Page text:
Court finds evidence lacking after worker alleges racism following dismissal without cause

Forde v. Artisan Screen Print Ltd., 2002 CarswellOnt 5604 (Ont. Bd. of Inquiry)

George Forde was born in Guyana. He immigrated to Canada and, in 1991, began working at Artisan, doing various tasks on the shop floor. Forde is black and a Rastafarian, with dreadlocks and a beard.

Forde worked the night shift until a day in 1995 when the Ontario Human Rights Commission, as part of its ruling in a racial discrimination case he filed, ordered him transferred (with his consent) to days.

He was still working days when the company fired him in 1998 with the required amount of severance. The company eventually offered him more money, but Forde rejected the offer and filed another complaint with the commission.

In his complaint, he said he had been the victim of numerous incidents of racial and religious discrimination and harassment by three employees of Artisan.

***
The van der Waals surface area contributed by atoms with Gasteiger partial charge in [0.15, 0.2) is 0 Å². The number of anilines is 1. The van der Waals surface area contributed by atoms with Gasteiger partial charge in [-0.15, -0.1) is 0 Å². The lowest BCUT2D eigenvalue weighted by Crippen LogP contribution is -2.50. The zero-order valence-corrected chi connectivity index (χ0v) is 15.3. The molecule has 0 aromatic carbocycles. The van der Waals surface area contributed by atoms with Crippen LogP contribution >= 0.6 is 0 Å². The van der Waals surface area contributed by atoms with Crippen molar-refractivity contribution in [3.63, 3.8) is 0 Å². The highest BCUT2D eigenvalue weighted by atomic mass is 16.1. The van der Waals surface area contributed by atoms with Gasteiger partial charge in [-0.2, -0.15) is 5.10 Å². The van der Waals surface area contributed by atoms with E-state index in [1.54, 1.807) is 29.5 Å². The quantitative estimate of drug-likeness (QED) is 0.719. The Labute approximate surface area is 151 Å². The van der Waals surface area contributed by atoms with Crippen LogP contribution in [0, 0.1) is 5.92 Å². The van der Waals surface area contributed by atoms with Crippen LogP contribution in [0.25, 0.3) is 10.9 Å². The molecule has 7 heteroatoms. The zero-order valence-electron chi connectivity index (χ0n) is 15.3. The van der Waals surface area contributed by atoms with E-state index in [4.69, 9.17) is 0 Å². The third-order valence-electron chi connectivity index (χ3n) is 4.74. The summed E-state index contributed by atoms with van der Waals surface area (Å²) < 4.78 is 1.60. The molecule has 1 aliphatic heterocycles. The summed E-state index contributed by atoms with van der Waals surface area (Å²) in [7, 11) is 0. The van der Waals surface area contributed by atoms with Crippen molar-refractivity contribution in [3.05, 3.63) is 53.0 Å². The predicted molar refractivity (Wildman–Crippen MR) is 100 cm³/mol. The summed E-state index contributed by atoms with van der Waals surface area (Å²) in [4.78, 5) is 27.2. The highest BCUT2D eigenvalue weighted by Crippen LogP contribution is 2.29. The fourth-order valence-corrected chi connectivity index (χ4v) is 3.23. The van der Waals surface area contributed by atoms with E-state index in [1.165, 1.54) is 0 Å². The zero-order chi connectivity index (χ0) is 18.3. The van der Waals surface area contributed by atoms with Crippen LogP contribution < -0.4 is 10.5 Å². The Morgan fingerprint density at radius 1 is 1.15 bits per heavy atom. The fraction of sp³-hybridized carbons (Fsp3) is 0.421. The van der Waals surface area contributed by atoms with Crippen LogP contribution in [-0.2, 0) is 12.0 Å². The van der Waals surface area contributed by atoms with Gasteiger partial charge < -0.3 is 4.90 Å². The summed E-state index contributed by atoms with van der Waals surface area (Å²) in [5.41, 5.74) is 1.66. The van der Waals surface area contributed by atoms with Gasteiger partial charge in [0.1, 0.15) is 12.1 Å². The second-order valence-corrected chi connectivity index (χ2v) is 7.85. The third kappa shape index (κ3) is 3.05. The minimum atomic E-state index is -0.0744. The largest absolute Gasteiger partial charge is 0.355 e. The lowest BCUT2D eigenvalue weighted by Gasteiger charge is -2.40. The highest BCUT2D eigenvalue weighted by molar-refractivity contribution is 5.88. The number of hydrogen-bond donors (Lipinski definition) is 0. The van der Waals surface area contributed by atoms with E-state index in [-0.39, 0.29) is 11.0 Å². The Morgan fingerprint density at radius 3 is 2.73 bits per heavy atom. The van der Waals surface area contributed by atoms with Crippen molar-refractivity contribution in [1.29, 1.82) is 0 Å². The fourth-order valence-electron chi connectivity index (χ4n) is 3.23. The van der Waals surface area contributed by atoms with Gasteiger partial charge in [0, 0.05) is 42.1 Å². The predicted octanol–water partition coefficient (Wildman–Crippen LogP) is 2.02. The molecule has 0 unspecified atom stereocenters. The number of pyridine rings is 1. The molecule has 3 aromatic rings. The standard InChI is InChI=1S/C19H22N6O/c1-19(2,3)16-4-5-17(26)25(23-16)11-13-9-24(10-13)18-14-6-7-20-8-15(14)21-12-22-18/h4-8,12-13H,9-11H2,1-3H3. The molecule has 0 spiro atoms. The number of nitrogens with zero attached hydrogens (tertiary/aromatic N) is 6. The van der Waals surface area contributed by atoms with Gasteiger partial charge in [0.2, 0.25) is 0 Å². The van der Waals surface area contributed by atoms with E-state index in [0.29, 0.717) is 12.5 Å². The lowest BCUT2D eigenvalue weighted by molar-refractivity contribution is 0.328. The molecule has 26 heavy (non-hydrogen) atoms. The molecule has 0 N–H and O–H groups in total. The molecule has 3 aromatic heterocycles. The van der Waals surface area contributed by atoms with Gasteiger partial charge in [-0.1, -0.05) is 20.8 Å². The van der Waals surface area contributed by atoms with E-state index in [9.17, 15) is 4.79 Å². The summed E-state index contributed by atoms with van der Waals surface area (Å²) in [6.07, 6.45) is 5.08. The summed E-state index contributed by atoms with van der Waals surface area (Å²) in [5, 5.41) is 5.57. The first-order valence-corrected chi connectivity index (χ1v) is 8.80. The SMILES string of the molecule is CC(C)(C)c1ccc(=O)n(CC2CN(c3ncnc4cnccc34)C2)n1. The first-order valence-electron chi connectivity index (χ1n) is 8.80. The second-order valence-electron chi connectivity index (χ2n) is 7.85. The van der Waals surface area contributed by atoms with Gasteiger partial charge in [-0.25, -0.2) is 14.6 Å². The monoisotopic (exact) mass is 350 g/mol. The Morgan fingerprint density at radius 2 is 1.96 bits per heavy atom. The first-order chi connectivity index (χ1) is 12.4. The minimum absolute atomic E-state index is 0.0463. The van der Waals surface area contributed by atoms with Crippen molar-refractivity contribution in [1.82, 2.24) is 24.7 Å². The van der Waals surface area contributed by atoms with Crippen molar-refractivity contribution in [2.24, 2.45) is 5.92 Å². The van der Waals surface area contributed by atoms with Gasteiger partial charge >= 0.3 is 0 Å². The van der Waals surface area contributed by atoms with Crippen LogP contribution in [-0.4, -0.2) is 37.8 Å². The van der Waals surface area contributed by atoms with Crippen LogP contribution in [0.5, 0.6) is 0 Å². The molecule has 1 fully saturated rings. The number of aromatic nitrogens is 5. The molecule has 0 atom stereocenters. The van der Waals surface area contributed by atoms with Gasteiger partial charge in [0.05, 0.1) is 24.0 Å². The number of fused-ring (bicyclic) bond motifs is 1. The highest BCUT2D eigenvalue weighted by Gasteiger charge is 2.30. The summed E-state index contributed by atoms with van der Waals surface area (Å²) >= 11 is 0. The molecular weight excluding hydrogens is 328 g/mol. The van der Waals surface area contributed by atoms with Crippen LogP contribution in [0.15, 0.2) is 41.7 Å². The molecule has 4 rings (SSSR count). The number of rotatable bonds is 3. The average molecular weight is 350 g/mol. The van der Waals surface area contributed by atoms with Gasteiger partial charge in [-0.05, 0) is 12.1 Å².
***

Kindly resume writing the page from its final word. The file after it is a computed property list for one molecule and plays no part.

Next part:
Generally, he said, Artisan was poisoned against black employees. He said the company refused to assign him overtime after he made his first complaint to the commission.

Forde also said the company’s president often shadowed him and stared at him in a threatening manner.He said he also told him Forde could not appear in a promotional video because he looked “nasty” and that he made fun of his skin colour during a power outage by pretending he couldn’t see him in the dim light.

He also said Artisan paid white workers more than black workers and gave white workers more overtime.

Forde represented himself at the hearing in February 2002 and said he would not provide any documentation but would rely on witness testimony. He subsequently tried to file one document that referred to mediation that another member of the board had previously conducted in the matter.

The court advised Forde that all references to the mediation discussion must be removed, at which point Forde withdrew from participating in the hearing. Artisan’s submissions were heard in Forde’s absence.

The court concluded that it did not have sufficient evidence to support the allegations of harassment or discrimination and dismissed the complaint.

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